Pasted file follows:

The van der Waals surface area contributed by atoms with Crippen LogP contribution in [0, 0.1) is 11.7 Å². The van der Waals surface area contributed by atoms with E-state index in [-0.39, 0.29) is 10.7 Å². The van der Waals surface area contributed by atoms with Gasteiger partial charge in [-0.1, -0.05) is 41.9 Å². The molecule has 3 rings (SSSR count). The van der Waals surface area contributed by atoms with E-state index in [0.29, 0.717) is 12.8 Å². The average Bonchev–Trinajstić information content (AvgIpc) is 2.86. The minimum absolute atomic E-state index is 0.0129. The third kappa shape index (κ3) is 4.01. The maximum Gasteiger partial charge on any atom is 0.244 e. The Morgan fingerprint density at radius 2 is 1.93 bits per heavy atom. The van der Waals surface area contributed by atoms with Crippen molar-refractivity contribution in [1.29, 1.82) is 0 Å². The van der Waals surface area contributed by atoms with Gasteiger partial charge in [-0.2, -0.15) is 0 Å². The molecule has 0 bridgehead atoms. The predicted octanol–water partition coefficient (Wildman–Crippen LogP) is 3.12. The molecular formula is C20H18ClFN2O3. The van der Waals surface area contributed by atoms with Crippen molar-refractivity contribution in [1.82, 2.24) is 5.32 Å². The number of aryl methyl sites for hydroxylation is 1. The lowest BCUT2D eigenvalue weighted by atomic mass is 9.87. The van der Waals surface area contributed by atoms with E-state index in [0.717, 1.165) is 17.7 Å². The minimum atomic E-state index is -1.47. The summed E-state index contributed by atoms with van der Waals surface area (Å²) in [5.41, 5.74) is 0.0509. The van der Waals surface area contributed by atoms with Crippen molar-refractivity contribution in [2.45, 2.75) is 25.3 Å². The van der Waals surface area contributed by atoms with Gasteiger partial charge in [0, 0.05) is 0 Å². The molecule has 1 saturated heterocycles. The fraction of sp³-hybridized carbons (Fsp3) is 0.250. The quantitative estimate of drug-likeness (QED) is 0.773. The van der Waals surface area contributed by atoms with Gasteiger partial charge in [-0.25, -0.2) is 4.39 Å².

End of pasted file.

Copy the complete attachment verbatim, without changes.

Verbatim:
The van der Waals surface area contributed by atoms with Crippen LogP contribution in [0, 0.1) is 11.7 Å². The van der Waals surface area contributed by atoms with E-state index in [-0.39, 0.29) is 10.7 Å². The van der Waals surface area contributed by atoms with Gasteiger partial charge in [-0.1, -0.05) is 41.9 Å². The molecule has 3 rings (SSSR count). The van der Waals surface area contributed by atoms with E-state index in [0.29, 0.717) is 12.8 Å². The average Bonchev–Trinajstić information content (AvgIpc) is 2.86. The minimum absolute atomic E-state index is 0.0129. The third kappa shape index (κ3) is 4.01. The maximum Gasteiger partial charge on any atom is 0.244 e. The Morgan fingerprint density at radius 2 is 1.93 bits per heavy atom. The van der Waals surface area contributed by atoms with Crippen molar-refractivity contribution in [1.29, 1.82) is 0 Å². The van der Waals surface area contributed by atoms with Gasteiger partial charge in [-0.2, -0.15) is 0 Å². The molecule has 0 bridgehead atoms. The predicted octanol–water partition coefficient (Wildman–Crippen LogP) is 3.12. The molecular formula is C20H18ClFN2O3. The van der Waals surface area contributed by atoms with Crippen molar-refractivity contribution in [1.82, 2.24) is 5.32 Å². The number of aryl methyl sites for hydroxylation is 1. The lowest BCUT2D eigenvalue weighted by atomic mass is 9.87. The van der Waals surface area contributed by atoms with E-state index in [0.717, 1.165) is 17.7 Å². The minimum atomic E-state index is -1.47. The summed E-state index contributed by atoms with van der Waals surface area (Å²) in [5.41, 5.74) is 0.0509. The van der Waals surface area contributed by atoms with Crippen molar-refractivity contribution in [2.45, 2.75) is 25.3 Å². The van der Waals surface area contributed by atoms with Gasteiger partial charge in [0, 0.05) is 0 Å². The molecule has 1 saturated heterocycles. The fraction of sp³-hybridized carbons (Fsp3) is 0.250. The quantitative estimate of drug-likeness (QED) is 0.773. The van der Waals surface area contributed by atoms with Gasteiger partial charge in [-0.25, -0.2) is 4.39 Å².